Wilson aiming for 2021 return to Indy 500

Stefan Wilson, a two-time Indy 500 entrant, has declared his determination to return to the Speedway for next year’s 105th running of the Memorial Day Weekend classic.

Wilson aiming for 2021 return to Indy 500

Wilson made his Indy debut in 2016 with KVSH Racing, less than a year after losing his much loved and highly respected brother Justin in an IndyCar accident at Pocono Raceway.

Unfortunately Stef Wilson, who had made just one previous IndyCar start – the 2013 Baltimore Grand Prix partnering his brother at Dale Coyne Racing – had this first 500 cut short just past half distance due to electrical failure.

Although he then signed to race the Michael Shank Racing-run Andretti Autosport-Honda in 2017, Wilson gave up his entry to make way for Jack Harvey who in turn had relinquished his seat on Michael Andretti’s team to allow the (relatively) late entry of two-time Formula 1 champion Fernando Alonso making his Indy debut.

Andretti pledged to return the favor the following year, and so Wilson found himself in a sixth AA car for the 102nd running of the Indy 500. In a year in which former 500 polesitter James Hinchcliffe failed to make the field, Wilson started 22nd on the 33-car grid, ahead of several series veterans including defending Indy winner Takuma Sato.

Come race day, a risky alternative strategy and a bold pass on Oriol Servia following the last restart saw Wilson taking the lead for three laps in the final stint before ducking into the pits, ultimately coming home 15th.

Wilson had some sponsorship for a drive this year at Indy and, along with Oriol Servia, was considered for the Dale Coyne/Rick Ware/Byrd/Belardi ride that James Davison ultimately landed. However, with the Covid-19 pandemic effects lowering the number of Indy 500 entries to 33, there were fewer seats available for the traditional one-off drivers.

For 2021, Wilson reported on social media that he’s “been told I have a chance of landing a ride” for a third shot at Indy.

“I’m pushing as hard as I can to be back at the Indy 500 next year,” he wrote. “I knew when I climbed out of the car after leading my first laps in 2018 that the true test of my grit was about to begin.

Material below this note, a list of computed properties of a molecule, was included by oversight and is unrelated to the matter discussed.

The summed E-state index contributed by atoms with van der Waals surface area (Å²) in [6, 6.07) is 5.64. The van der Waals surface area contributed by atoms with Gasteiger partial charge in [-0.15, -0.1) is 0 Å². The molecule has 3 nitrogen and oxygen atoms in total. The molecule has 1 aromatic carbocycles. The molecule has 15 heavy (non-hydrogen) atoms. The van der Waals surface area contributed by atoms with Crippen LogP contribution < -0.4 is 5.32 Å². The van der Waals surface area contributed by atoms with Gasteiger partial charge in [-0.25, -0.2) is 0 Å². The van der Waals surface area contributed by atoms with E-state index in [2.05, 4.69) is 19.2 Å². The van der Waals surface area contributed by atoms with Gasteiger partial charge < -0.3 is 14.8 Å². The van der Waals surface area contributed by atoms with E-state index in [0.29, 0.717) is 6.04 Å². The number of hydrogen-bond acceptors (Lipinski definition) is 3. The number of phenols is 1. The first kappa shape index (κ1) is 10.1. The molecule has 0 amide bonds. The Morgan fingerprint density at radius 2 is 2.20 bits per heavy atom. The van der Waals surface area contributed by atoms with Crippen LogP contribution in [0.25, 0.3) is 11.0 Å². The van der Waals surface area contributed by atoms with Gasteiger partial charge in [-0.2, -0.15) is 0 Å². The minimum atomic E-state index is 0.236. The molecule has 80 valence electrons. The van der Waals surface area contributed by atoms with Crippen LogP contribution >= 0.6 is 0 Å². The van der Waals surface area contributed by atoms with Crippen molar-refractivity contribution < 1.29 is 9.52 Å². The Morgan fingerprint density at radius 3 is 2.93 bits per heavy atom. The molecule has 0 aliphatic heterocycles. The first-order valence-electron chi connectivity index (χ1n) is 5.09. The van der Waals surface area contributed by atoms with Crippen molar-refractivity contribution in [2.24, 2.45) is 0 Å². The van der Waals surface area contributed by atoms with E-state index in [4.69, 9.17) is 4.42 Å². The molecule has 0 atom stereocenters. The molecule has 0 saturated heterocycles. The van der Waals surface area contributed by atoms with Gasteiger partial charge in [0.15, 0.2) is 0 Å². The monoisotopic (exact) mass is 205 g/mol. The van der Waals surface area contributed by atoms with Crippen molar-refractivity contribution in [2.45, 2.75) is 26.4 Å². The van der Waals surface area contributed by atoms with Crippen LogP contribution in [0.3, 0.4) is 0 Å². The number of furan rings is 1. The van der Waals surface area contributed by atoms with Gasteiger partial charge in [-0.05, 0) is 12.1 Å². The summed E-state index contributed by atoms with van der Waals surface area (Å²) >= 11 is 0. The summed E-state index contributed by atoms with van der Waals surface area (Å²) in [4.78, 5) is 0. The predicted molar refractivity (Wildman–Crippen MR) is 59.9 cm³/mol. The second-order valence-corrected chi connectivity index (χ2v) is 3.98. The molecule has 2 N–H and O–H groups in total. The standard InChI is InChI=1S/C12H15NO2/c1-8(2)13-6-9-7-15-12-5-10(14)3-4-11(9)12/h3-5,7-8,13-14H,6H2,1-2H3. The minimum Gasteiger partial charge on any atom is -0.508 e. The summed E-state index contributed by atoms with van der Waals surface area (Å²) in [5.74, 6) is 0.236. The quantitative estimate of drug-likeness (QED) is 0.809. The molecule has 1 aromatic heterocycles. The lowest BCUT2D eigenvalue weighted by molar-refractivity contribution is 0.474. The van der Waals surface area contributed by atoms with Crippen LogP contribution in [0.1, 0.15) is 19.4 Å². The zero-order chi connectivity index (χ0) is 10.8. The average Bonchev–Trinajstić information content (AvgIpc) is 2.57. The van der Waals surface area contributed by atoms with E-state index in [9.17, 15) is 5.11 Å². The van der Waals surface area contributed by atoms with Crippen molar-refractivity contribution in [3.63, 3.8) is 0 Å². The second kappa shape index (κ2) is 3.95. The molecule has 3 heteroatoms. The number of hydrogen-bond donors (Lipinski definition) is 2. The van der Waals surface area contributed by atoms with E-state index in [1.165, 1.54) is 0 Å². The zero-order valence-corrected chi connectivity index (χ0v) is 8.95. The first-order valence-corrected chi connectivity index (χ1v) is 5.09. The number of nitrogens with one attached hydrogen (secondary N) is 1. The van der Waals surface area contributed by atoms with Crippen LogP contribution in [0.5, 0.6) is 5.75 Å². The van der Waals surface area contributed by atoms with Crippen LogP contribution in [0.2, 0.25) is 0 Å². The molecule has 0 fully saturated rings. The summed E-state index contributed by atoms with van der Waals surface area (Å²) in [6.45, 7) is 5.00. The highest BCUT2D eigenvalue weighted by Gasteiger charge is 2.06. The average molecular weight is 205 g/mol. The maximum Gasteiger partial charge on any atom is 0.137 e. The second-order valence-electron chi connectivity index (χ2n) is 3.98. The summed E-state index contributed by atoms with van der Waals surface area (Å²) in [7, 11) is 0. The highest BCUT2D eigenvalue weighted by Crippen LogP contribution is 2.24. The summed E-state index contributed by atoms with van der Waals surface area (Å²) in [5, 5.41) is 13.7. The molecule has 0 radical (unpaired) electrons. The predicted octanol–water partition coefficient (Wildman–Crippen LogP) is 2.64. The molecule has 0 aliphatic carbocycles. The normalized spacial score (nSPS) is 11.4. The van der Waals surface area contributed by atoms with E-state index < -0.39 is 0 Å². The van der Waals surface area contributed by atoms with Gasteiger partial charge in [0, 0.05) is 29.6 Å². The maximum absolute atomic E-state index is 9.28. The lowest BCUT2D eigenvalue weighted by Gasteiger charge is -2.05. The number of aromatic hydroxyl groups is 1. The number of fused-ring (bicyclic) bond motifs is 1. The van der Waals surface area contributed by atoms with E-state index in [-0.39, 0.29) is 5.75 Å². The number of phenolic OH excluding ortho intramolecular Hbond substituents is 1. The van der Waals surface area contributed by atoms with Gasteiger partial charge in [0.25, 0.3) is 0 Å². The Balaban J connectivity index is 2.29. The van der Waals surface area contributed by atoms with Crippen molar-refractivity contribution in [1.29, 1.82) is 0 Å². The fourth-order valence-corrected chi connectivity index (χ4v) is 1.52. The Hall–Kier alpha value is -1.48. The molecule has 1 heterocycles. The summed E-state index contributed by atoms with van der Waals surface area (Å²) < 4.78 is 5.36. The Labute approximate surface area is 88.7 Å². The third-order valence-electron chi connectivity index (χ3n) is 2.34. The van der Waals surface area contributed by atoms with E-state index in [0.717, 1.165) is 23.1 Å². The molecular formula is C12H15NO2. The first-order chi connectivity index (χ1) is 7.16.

“Over the last 28 months my determinate to be back on the grid has never wavered. A handshake deal fell apart after a sponsor pulled out to go with a different program in 2019. Then I was in contention to be in one of the remaining seats in 2020. I’ve now been told I have a chance of landing a ride for the 2021 Indy 500.

“I’m not a big name, I don’t have a huge social media following, but I’d like to think my passion and dedication to the sport I love so dearly does most of the talking. Just asking y’all for some support over the next few weeks. If you think I deserve a shot, or if you can relate to being in need of someone taking a chance on you, please like, retweet or share this.

“I’m grateful for every opportunity I’ve been given, but hungrier than ever to prove that I’m deserving of being in the big show, year in and year out.”

On Twitter alone, Wilson’s message has been ‘liked’ over 1400 times, retweeted 477 times as this is written and quoted almost 100 times.

He told Motorsport.com: “It’s not really about sponsorship, this time. The opportunity I’m looking at and that I’ve been in discussions with the team owner about, is one where I don’t have to bring money.

“And it’s one where I do believe I am the best candidate for the drive.”

Although the 31-year-old wasn’t prepared to say which ride he’s focused on, it will likely be Meyer Shank Racing’s new-for-2021 second seat which team owner Michael Shank told Motorsport.com this week would start off as a part-time entry, much like his first car, that has evolved into a full-time opportunity for Jack Harvey in 2020.

Wilson may yet be contending for that ride with three-time Indy 500 winner Helio Castroneves.

Wilson's Indy 500 debut came with KVSH Racing in 2016.

Wilson's Indy 500 debut came with KVSH Racing in 2016.

Photo by: Vision Sport Agency

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